6 Questions to Ask to Explore Your Identity: Spirituality Edition

Disclaimer: This series is about identity/the self in life’s various spheres and through a Western lens. You are all of these things. You are pieces and you are the whole. You are a system, biologically and otherwise. You cannot change a part of you without changing the entirety of the system. Now, let’s break it apart.

Vocabulary to note:

Self-Concept is a cognitive process in that it is simply describing what you are (think: mindful practice of describing your environment without judgement).

Self-Esteem includes your emotional evaluations/judgements

Let’s explore this aspect of your life using some guiding questions.

How do you value spirituality?

Do you feel that spirituality is important to you. Note: I’m not saying your spirituality, just spirituality in general. And within this generality, it’s probably important to figure out what spirituality means to you. Again, not what your spirituality is or isn’t. Instead, what you believe is incorporated in the term ‘spirituality.’ Maybe spirituality simply means religion to you. Maybe it includes the universe. Maybe it includes astrology or tarot or the paranormal or nothingness...the list goes on. And is it important to you that these ideas are carried with you throughout your life?

How is your self-esteem when it comes to spirituality?

For the following two questions, I will use a traditional religious example. You may have learned to believe that as long as you go to Church and are devout, you are a good person. You continue to go to Church but feel that you have been straying from what you thought you believed. This may make you feel that you are ‘bad’ at spirituality. This may make you hide from others during Church services because you feel ashamed of your curiosity.

What is your self-concept around spirituality?

Maybe you believe yourself to be a Church go-er. This is the message you received from your family— this is who you are— you are Christian and you go to Church. This can be a way that you conceptualize yourself regardless of how often you go to Church, and possibly how much you believe in what you’re learning from Church. If there is a conflict that manifests in which your spiritual beliefs begin to stray from what you believe is yourself-concept, some discomfort may arise.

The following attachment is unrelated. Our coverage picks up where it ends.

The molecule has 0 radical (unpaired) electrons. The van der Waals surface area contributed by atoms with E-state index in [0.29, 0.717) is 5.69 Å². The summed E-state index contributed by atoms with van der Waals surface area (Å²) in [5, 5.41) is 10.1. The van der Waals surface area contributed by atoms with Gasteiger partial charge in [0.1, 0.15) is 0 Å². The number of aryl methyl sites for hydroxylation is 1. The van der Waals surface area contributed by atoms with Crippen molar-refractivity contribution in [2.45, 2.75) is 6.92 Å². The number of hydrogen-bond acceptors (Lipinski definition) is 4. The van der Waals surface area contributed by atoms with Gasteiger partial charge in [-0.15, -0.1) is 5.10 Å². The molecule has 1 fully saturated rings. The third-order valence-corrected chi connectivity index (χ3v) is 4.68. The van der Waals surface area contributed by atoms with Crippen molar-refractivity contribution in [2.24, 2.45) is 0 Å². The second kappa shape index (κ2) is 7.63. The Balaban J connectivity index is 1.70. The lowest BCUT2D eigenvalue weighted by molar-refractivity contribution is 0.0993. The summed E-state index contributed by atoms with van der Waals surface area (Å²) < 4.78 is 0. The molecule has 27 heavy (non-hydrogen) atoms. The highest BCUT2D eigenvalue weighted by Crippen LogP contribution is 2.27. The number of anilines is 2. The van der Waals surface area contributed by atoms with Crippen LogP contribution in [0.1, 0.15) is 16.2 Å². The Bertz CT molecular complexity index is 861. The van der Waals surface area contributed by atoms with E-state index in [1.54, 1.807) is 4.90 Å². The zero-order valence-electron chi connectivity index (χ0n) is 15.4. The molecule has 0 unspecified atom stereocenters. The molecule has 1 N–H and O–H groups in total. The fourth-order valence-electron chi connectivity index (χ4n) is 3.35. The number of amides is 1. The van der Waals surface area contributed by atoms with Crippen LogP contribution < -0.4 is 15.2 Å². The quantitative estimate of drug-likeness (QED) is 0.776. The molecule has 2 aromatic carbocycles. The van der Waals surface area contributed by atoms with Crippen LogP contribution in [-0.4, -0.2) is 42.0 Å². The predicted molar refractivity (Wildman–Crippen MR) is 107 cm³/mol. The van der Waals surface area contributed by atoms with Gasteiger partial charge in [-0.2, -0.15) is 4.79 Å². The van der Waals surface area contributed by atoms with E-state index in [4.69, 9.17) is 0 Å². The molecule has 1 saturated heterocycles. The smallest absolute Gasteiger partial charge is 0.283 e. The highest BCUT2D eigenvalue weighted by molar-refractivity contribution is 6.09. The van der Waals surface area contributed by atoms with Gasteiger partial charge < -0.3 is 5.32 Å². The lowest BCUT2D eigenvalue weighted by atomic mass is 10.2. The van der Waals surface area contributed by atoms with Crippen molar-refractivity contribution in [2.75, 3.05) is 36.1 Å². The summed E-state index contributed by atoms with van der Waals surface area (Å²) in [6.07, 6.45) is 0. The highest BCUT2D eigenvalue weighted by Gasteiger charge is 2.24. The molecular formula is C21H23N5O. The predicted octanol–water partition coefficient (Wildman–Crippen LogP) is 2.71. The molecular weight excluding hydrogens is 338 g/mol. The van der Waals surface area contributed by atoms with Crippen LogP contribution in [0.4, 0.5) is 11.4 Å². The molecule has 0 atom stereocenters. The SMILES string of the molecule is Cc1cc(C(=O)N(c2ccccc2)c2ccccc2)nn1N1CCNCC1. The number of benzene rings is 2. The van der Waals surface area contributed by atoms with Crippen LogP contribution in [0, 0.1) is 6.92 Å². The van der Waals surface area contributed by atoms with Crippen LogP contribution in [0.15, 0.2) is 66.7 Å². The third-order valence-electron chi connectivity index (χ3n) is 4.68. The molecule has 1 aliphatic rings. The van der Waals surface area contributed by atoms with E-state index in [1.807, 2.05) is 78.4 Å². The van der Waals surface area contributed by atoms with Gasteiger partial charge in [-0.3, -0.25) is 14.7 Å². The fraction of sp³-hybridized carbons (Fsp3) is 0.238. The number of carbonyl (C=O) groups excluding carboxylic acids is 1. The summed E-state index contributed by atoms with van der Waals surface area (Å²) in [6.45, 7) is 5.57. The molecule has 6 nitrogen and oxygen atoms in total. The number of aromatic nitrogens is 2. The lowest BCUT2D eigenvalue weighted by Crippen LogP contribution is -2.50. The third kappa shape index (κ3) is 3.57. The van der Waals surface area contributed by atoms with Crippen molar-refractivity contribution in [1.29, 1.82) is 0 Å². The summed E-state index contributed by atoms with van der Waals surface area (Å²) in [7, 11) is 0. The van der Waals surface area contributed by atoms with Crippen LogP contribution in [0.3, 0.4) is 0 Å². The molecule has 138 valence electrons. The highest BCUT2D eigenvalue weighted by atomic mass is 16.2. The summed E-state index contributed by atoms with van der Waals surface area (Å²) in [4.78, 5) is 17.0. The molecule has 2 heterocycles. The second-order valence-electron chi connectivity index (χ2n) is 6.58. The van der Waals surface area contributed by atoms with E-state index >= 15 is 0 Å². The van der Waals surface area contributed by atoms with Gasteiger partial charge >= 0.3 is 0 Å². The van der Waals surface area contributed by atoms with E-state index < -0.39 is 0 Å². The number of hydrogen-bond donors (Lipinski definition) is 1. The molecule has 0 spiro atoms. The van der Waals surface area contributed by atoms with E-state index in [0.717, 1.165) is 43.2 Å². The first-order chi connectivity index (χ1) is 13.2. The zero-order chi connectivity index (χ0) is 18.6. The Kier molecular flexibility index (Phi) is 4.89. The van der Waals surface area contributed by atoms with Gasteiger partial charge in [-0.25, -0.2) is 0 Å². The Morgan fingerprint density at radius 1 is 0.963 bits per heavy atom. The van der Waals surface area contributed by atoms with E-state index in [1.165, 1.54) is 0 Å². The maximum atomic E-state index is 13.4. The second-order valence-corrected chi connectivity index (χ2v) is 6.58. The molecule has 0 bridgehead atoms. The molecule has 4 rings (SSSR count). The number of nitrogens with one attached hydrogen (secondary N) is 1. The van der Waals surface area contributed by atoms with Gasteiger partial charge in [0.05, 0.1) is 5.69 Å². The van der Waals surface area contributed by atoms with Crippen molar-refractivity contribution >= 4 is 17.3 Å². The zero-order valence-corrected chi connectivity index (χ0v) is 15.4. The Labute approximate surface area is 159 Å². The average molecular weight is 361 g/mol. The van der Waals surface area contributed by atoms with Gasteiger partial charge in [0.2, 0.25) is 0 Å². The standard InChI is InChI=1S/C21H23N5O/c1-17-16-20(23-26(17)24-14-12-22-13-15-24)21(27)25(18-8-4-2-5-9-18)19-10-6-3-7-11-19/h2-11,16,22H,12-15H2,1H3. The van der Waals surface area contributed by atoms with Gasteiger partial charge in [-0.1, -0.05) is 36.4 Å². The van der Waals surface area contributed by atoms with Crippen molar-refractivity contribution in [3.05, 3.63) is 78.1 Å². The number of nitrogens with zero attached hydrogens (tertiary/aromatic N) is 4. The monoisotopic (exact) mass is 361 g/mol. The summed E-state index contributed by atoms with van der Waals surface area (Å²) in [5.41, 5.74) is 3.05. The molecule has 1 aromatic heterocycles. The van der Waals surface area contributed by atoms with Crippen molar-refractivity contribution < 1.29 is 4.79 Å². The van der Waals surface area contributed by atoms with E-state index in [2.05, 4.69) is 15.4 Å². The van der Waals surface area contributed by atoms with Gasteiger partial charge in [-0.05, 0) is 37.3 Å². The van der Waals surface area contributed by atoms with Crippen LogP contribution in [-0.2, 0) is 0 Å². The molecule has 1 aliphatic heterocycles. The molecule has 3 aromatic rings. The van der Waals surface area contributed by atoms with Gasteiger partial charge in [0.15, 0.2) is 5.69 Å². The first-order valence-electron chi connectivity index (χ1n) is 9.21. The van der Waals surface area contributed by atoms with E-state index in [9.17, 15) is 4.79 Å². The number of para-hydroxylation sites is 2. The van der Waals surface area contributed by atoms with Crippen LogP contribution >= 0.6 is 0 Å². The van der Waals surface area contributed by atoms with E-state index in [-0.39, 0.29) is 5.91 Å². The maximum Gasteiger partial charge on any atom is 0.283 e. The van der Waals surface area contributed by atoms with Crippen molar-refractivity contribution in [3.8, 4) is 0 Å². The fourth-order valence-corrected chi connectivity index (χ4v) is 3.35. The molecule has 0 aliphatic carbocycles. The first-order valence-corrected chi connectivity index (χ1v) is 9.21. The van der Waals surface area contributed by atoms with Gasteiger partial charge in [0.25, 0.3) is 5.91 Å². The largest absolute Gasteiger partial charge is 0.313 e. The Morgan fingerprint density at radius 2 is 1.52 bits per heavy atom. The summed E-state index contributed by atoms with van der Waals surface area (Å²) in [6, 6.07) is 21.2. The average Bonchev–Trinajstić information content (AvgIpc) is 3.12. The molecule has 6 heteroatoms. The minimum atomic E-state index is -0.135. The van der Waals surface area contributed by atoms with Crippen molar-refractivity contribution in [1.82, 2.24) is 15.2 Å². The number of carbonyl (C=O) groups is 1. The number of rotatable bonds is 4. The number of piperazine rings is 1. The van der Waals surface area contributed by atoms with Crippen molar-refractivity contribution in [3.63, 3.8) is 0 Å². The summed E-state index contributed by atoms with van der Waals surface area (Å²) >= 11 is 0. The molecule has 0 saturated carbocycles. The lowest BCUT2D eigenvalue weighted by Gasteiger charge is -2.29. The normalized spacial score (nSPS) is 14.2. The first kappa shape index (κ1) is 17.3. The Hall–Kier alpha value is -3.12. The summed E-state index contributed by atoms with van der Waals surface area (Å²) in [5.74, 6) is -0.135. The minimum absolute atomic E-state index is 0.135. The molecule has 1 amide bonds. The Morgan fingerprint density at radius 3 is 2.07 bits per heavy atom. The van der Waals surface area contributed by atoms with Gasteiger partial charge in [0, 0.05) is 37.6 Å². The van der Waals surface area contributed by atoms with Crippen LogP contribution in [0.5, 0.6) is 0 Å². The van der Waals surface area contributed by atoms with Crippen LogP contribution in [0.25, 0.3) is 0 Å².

What value do you place on yourself when it comes to spirituality?

Maybe you believe that spirituality is important in general, but that you don’t need to be in a spiritual world. You may be happy to see that people have certain beliefs, but feel that this does not work for you. Contrarily, perhaps you struggle in your community which values secularism and while you value some secular ideas, you believe that you are your best self when moving toward your value of whatever spiritual concepts you abide.

What level of satisfaction does your spirituality bring? How is it related to your self-concept/self-esteem?

If you value spirituality, including your own version of spirituality, and feel that you practice or acknowledge it according to its own or your own beliefs, chances are, it will feel satisfying to you. However, it is possible that you may feel conflicted around being a lapsed Catholic, a non-practicing Jew, a former Wiccan, a new Buddhist; which leads you to devalue yourself, struggle with role-confusion and possibly incur feelings of guilt.

How did you learn your point of view about spirituality?

We are often taught about spirituality when we are children as we have BIG QUESTIONS and many families or communities look to a higher power to answer those questions. This has been practiced for centuries. More recently (in contrast to centuries ago), families have raised their children in a secular world. Maybe you watched your parents argue over attending religious services. Maybe you saw one parent attend religious services and the other stay home and work. Maybe you saw one parent exploring their spirituality— either giving you permission to do the same or leading you to rebel and move toward a more traditional route.

How can you manage mixed feelings, continue to raise awareness, and incorporate insight?

Traditionally, spirituality has been the guiding force for a community’s way of life. The way we live—and this cultural shift away from that world can rock one’s core self. As highlighted in examples above, many people struggle with mixed feelings, or ambivalence, around the ways in which they should go about their lives in the realm of spirituality. What is the best way to live? This is something that is difficult to talk about because there is a possibility that there are no answers. Unanswerable questions usually bring up some discomfort. Within this discomfort, there is much to explore.

We’ve come to the end of this series (for now!) You don’t need to know a whole lot about a subject in order to look inward and guide yourself toward answers. The best thing you can do is get curious without judgement!

Recent Posts

See All